Quoting directly from the website Prairieghosts.com...
"The legend grew.... and it was said that the spirits of the dead rose from their graves to gather around her on certain nights and that living persons who returned her gaze were struck blind. Pregnant women who passed through her shadow (where strangely, grass never grew) would suffer miscarriages.
A local college fraternity decided to include Black Aggie in their initiation rites. Not really believing the stories, the candidates for membership were ordered to spend the night in the cold embrace of Black Aggie. Those who remember the statue recall her large, powerful hands. The stories claimed that the local fraternity initiates had to sit on Aggie's lap and one tale purports that "she once came to life and crushed a hapless freshman in her powerful grasp."
Other fraternity boys were equally as unlucky.... One night, at the stroke of midnight, the cemetery watchman heard a scream in the darkness. When he reached the Angus grave, he found a young man lying dead at the foot of the statue.... he had died of fright, or so the story goes. Just another legend that grew over the years into a ghost story? Maybe, and then, maybe not.
One morning in 1962, a watchman discovered that one of the angel's arms had been cut off during the night. The missing arm was later found in the trunk of a sheet metal worker's car, along with a saw. He told the judge that Black Aggie had cut off her own arm in a fit of grief and had given it to him. Apparently, the judge didn't believe him and the man went to jail.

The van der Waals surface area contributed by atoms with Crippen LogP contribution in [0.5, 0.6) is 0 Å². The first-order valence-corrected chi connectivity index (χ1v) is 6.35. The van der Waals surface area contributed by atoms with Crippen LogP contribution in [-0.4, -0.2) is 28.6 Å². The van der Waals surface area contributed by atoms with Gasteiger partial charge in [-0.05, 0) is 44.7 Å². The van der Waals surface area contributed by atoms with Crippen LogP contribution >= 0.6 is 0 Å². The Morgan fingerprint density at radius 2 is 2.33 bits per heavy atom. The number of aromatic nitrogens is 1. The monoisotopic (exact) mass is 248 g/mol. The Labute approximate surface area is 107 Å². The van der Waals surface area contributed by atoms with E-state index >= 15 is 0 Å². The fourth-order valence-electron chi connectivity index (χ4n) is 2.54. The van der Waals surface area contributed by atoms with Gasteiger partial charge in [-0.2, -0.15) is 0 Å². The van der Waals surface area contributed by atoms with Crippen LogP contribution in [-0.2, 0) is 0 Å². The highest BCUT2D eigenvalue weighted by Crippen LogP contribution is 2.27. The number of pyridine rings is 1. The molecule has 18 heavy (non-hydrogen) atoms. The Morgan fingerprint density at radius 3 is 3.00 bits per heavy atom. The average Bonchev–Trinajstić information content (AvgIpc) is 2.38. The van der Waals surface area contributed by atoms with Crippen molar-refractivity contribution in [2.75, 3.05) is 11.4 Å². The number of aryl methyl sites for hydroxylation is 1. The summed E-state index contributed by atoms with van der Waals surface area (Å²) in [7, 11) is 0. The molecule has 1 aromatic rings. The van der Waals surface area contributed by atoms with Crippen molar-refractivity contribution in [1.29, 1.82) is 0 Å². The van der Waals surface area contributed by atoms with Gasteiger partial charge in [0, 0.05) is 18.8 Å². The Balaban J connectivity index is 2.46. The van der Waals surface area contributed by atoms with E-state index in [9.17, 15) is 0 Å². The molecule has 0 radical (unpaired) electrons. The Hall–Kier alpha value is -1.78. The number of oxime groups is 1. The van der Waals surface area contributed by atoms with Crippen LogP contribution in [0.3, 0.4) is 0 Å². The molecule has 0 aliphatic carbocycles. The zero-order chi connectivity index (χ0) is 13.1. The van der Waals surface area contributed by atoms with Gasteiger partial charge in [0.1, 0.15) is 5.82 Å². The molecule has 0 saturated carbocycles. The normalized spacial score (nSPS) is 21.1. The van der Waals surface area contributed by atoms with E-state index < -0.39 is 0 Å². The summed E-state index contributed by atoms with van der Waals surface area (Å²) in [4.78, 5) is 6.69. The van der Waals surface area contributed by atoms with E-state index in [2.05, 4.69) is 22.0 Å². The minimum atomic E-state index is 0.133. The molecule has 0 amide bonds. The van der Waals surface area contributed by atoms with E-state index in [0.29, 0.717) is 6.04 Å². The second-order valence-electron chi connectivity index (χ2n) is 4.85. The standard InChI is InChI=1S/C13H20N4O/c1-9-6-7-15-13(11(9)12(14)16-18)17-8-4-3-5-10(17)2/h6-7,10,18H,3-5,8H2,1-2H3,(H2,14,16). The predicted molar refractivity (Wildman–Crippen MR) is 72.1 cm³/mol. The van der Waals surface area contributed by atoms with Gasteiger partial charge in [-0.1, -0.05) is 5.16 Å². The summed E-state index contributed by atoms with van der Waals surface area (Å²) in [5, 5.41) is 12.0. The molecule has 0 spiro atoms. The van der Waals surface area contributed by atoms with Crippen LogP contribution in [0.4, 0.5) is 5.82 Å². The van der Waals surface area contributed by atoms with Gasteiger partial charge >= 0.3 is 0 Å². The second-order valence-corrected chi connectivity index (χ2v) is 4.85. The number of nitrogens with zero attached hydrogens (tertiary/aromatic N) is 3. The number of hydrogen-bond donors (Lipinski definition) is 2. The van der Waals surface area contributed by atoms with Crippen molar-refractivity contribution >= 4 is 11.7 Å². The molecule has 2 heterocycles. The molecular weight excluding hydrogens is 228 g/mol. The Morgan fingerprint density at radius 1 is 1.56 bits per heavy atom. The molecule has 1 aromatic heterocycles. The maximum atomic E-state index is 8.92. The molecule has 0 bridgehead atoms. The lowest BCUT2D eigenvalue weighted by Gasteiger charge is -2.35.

However, a number of people did believe the man's strange story and almost every night, huge groups of people gathered in Druid Ridge Cemetery. The public attention gained by the news story brought the curiosity-seekers to the grave and the strange tales kept them coming back."
In 1967 the amount of visitors who gathered nightly at the cemetery grew to be a problem and the statue was removed and now resides at the Federal Courts building in Washington DC.
Did you ever hear the Bloody Mary myth? You know... you stand in front of a mirror in a dark room and repeat the name "Bloody Mary" three times and the ghost will shockingly appear and proceed to kill you in a gruesome and/or gory way? When I was a kid the name we never dared to speak into a darkened mirror was not that of Bloody Mary but that of Black Aggie... I guess the legend had been localized over the years.
But now onto the music... in the spirit of Black Aggie and cemeteries in general, I present the next tune in the Spooktacular... this one is by the group called the Three Tops and it's called appropriately enough "Bone Yard." It is lifted off a 70s era 7" on the Atomic label and showcases rather nicely the group's harmonizing skills...
if you dare...
Sunday, October 09, 2011
Saturday, October 08, 2011